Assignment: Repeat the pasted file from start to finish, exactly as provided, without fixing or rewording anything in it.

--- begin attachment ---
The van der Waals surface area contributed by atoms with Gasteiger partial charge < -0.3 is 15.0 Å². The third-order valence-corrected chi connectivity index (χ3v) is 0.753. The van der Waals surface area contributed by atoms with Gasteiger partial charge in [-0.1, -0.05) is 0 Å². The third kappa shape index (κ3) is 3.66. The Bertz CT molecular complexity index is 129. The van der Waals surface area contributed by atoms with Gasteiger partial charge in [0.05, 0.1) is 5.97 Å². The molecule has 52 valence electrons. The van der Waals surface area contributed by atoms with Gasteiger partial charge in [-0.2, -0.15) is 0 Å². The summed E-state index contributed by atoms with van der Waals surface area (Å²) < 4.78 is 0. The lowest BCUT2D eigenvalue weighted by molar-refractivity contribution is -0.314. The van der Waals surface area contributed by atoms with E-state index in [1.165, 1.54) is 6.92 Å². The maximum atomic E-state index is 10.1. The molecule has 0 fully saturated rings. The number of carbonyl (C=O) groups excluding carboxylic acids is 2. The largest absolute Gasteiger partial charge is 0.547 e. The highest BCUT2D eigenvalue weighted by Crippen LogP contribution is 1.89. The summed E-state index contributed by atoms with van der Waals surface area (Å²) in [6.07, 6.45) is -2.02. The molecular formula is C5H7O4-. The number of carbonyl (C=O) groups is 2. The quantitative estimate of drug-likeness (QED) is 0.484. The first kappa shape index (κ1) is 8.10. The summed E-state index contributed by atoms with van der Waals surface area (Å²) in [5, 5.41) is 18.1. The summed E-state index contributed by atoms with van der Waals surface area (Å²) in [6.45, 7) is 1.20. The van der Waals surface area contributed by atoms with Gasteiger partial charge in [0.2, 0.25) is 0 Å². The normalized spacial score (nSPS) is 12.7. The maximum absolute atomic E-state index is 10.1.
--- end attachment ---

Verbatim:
The van der Waals surface area contributed by atoms with Gasteiger partial charge < -0.3 is 15.0 Å². The third-order valence-corrected chi connectivity index (χ3v) is 0.753. The van der Waals surface area contributed by atoms with Gasteiger partial charge in [-0.1, -0.05) is 0 Å². The third kappa shape index (κ3) is 3.66. The Bertz CT molecular complexity index is 129. The van der Waals surface area contributed by atoms with Gasteiger partial charge in [0.05, 0.1) is 5.97 Å². The molecule has 52 valence electrons. The van der Waals surface area contributed by atoms with Gasteiger partial charge in [-0.2, -0.15) is 0 Å². The summed E-state index contributed by atoms with van der Waals surface area (Å²) < 4.78 is 0. The lowest BCUT2D eigenvalue weighted by molar-refractivity contribution is -0.314. The van der Waals surface area contributed by atoms with E-state index in [1.165, 1.54) is 6.92 Å². The maximum atomic E-state index is 10.1. The molecule has 0 fully saturated rings. The number of carbonyl (C=O) groups excluding carboxylic acids is 2. The largest absolute Gasteiger partial charge is 0.547 e. The highest BCUT2D eigenvalue weighted by Crippen LogP contribution is 1.89. The summed E-state index contributed by atoms with van der Waals surface area (Å²) in [6.07, 6.45) is -2.02. The molecular formula is C5H7O4-. The number of carbonyl (C=O) groups is 2. The quantitative estimate of drug-likeness (QED) is 0.484. The first kappa shape index (κ1) is 8.10. The summed E-state index contributed by atoms with van der Waals surface area (Å²) in [5, 5.41) is 18.1. The summed E-state index contributed by atoms with van der Waals surface area (Å²) in [6.45, 7) is 1.20. The van der Waals surface area contributed by atoms with Gasteiger partial charge in [0.2, 0.25) is 0 Å². The normalized spacial score (nSPS) is 12.7. The maximum absolute atomic E-state index is 10.1.